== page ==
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Sure, running on the treadmill, busting your tail on the elliptical or kettlebell swings during a PTC class will help you rack up those Myzone Effort Points (MEPs), but that’s not the only way to score them! The cool thing about the Myzone system is that it measures your effort based on your unique heart rate range and streamlines the reward system across the board. That means almost any kind of activity you can think of will earn you MEPs to track your workouts and foster friendly competition. If you’re looking for a fun and different way to rack up the MEPs, you may want to consider spiking that heart rate and fatiguing those muscles with the help of rock climbing! This adrenaline pumping, full-body workout will be sure to bring you into the yellow and red zones before you ever even leave the ground! If you are finding yourself unmotivated or exhausted by the thought of your current workout routine, try shaking things up a bit with a fresh take on physical fitness and check out indoor rock climbing in Chicago. Here are some reasons why you should strap on the MyZone, harness up, and get climbing.

Climbing is a cardiovascular workout.

Amy Brown indoor rock climbing in Chicago benefitsWhile climbing, you will feel your heart racing. It may be due to exertion. It may be due to nervousness. It may be due to both. Either way, your heart is working. A study conducted by Purdue University suggests that rock climbing performed at a moderate intensity is roughly equivalent to 244 steps per minute. This exceeds the estimated 222 steps per minute that are taken when running a 10-minute mile.

This year, I decided to join the fun and invest in a Myzone belt of my own! After a two hour, low-intensity bouldering sessions (more on bouldering versus rope climbing later!), I charted my first 229 MEPs. I also took it upon myself, my climbing buddy and my trusty stopwatch to record how much time I spent actively climbing. The breakdown estimates that I spent roughly 30 total minutes actively climbing, leaving myself with a measly 90 minutes of chatting and socializing! After all, I’m the queen of “climbing a little and chatting a lot!” Luckily for me, climbing was shown to be extraordinarily efficient when I decided to focus.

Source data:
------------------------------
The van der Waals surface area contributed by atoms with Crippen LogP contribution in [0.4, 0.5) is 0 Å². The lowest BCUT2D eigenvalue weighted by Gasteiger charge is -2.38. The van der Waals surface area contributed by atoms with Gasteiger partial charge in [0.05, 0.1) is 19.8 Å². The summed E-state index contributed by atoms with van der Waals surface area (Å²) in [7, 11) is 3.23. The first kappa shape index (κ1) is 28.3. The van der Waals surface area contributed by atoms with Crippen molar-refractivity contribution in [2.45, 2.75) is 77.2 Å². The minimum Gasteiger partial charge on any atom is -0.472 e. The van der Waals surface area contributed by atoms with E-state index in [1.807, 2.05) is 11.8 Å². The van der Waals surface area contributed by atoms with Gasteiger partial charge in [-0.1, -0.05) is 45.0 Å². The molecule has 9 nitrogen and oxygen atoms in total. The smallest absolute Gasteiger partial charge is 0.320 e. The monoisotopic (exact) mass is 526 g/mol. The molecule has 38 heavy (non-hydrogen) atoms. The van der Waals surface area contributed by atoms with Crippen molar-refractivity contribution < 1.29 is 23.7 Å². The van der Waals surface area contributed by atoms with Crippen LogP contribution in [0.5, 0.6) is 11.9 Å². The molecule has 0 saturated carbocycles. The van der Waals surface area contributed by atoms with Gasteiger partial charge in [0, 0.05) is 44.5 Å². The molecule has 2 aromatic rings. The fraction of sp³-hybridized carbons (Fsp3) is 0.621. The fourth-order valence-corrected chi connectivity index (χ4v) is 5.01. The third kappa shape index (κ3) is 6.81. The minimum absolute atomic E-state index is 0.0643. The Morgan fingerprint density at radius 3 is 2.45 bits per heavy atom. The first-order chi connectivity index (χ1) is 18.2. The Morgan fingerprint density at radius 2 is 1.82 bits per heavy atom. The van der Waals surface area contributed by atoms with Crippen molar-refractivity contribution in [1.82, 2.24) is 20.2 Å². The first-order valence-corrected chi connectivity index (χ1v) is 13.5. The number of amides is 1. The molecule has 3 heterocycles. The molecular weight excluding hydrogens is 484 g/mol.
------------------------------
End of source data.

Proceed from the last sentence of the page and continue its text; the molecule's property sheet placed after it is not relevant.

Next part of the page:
Climbing helps with strength training and muscle toning.

Thankfully, your heart is not the only muscle that will see some action during climbing. While climbing, every part of your body from your head to your toes plays a significant role in your ascent. All major muscle groups must work cohesively during your gravity-defying fun! These include your core, shoulders, back, biceps, triceps, quads, glutes, hamstrings, and calves. After one session, my back and shoulders are already screaming for a visit to the spa! Many new climbers are also surprised to find their forearms sore due to the grip strength required to remain on the wall.